Leaf: Meaning, Types and Functions

 

Leaf or Leaves: Meaning, Types and Functions


Meaning of Leaf

A leaf is the green, flat lateral outgrowth in plants. They come in different shapes, sizes, and colors, and are generally dorso-ventrally flattened and thin. They are the main organ responsible for photosynthesis as they contain chlorophyll.

A leaf is the flattened outgrowth from the nodes of stems and their branches. A complete leaf bears a bud on its axil. A leaf is usually greenish in colour, in many dicot plants, the leaves are attached to the stem or branch by a stalk or petiole which continues in the lamina as mid-rib, branching into veins.

A dicot leaf has a net-work or reticulate venation. Many monocot leaves have no petioles. The leaves are attached to the stem by sheathing leaf-base almost encycling the entire stem. Monocot leaves have parallel venation along the sides of the midrib.

Yam is however an exception. Yam has reticulate venation like dicot leaves. In banana (a monocot) the veins branch from the mid-rib almost at right angles to it, but are parallel to each other.

 


Types of Leaves

Leaf or Leaves: Meaning, Types and Functions


Leaves can be classified based on many anatomic and morphologic features:

Type of leaves Based on Blade

1. Simple Leaf- the lamina or the leaf blade is undivided. Even if there are small divisions, they do not reach the midrib and divide the lamina.

2. Compound Leaf- The leaf blade is divided from the midrib into two or more parts. Sometimes these divided parts function as separate leaves.

Type of leaf Based on Shape of the Blade

1.     Elliptical

2.     Lanceolate

3.     Linear

4.     Ovate

5.     Cordate

Types of leave Based on the presence or absence of the petiole (stalk)

1. Petiolated- These leaves have a stalk or petiole which attaches them to the stem.

2. Sessile- These leaves do not have a petiole and are directly attached to the stem.

Type of leave Based on the serration on the edge of the leaf blade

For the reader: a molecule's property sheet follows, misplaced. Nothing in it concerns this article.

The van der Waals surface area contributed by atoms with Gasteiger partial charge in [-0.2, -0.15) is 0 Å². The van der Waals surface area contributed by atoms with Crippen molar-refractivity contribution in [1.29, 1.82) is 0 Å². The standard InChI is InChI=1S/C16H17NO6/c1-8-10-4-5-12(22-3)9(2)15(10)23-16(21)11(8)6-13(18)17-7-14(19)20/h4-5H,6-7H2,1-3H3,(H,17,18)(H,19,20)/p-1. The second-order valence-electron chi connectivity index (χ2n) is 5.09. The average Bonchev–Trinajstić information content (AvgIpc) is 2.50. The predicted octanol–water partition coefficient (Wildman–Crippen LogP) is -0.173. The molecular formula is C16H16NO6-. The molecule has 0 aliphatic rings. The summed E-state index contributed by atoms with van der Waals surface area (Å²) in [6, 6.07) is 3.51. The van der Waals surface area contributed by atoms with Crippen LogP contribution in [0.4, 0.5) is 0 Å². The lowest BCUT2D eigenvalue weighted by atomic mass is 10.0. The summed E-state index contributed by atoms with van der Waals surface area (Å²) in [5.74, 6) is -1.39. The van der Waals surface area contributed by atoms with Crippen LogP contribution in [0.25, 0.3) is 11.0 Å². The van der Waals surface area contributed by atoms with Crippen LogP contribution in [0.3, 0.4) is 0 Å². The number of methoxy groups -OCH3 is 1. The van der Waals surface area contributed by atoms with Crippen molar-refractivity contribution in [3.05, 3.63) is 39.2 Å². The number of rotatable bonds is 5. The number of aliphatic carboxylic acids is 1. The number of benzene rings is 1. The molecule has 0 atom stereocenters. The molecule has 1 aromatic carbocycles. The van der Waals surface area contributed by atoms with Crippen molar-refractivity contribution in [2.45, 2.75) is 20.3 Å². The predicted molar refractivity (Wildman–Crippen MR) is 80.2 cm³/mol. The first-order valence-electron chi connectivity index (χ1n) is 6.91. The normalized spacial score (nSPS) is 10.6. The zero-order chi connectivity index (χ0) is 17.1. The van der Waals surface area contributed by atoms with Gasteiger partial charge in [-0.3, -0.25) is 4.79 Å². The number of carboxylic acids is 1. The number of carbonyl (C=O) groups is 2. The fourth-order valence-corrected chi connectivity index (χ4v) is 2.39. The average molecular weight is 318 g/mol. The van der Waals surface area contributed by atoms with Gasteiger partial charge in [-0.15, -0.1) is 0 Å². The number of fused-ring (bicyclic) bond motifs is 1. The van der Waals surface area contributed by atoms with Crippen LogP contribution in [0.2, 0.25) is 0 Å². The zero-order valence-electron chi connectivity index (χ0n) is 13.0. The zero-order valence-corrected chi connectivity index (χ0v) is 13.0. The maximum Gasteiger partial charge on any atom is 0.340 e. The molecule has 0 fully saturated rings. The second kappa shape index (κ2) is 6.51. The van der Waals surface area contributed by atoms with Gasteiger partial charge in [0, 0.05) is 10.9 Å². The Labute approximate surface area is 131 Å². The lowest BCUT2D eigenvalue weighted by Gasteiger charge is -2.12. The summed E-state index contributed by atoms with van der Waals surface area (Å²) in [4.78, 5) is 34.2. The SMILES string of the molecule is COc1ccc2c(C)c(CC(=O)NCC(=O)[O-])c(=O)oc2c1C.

1. Smooth: This type of leaf margin is called ‘entire’ leaf margin and is smooth all around

2. Sinuate: Have smooth curves along the margins

3. Dentate: They have teethed margins

4. Serrate: Have saw-teeth shaped margins

5. Lobed: the leaf blade is divided but the division doesn’t reach the midrib

Types of leaves Based on the arrangement of veins

1. Parallel: The veins on the leaf blade run parallel to each other maintaining the same distance throughout.

2. Palmate: The veins originate at a point and diverge from the point similar to the palm of the hand

3. Pinnate: There is a midrib which is present in the middle of the leaf blade. From this midrib arise the lateral veins.

Type of leaves Based on their arrangement on the stem

1. Alternate: Each leaf arises from a separate node on the stem at different levels

2. Opposite: Each node gives rise to two leaves, one on each side placed oppositely.

3. Whorled: In this arrangement, several leaves are present at the same level around the stem giving it a whorled appearance.

4. Rosulate: The leaves arrange themselves in a ring-like pattern around the stem.

 


The Internal Anatomy of a Leaf

The transverse section of a dicot leaf under the low power of a microscope shows the following tissues: The outer upper and lower epidermis, the middle mesophyll and the vascular bundles are at the core. The upper epidermis has thin layer of cuticle for protection while the lower epidermis has pores or stomata. The mesophyll is made up of two types of tissue - the palisade tissue above and the spongy tissue below. Each contains chlorophyll but there is more in the palisade than in the spongy tissue. The mid-rib contains the vascular bundles responsible for water transport.

 

Functions of Leaves

The normal functions of leaves are:

1. Photosynthesis

2. Transpiration

3. Respiration (gaseous exchange)

4. Transportation of water and food

 

Other special functions of leaves include:

1. Protection, such as the spines in palm fronds

2. Climbing, as in Gloriossa superba where the apex is modified into tendril.

3. Vegetable reproduction as in life plant (Bryophylum pinnatum).

4. Floating or supporting organ in water as in Nymphaea and water lettuce.

5. Food storage as in onion bulbs.

6. The leaves of some plants such as sun dew and Venus fly trap are modified for trapping insects for food.

  

Structure of a leaf

Leaf or Leaves: Meaning, Types and Functions


Each leaf consists of the following layers.

1. Epidermis: It is the outermost layer and secretes a waxy substance called the cuticle. The cuticle helps retain water inside the leaf cells. The epidermis houses the guard cells which regulate the movement of water into and outside the cell. Guard cells do so by controlling the size of the pores also called stomata.

2. Mesophyll: This forms the middle layer of the leaf. It is differentiated into two layers depending on the type of cells found: palisade and spongy mesophyll layers. It is in this layer that the chloroplasts are found. Chloroplasts are cell organelles that contain chlorophyll which is required for photosynthesis. The vascular tissues of the leaf are contained in the irregularly arranged spongy mesophyll cells.

3. Vascular Tissue: The vascular tissue is actually found in the veins of the leaf. The vascular tissues are composed of xylem and phloem which are responsible for the transport of water and food.


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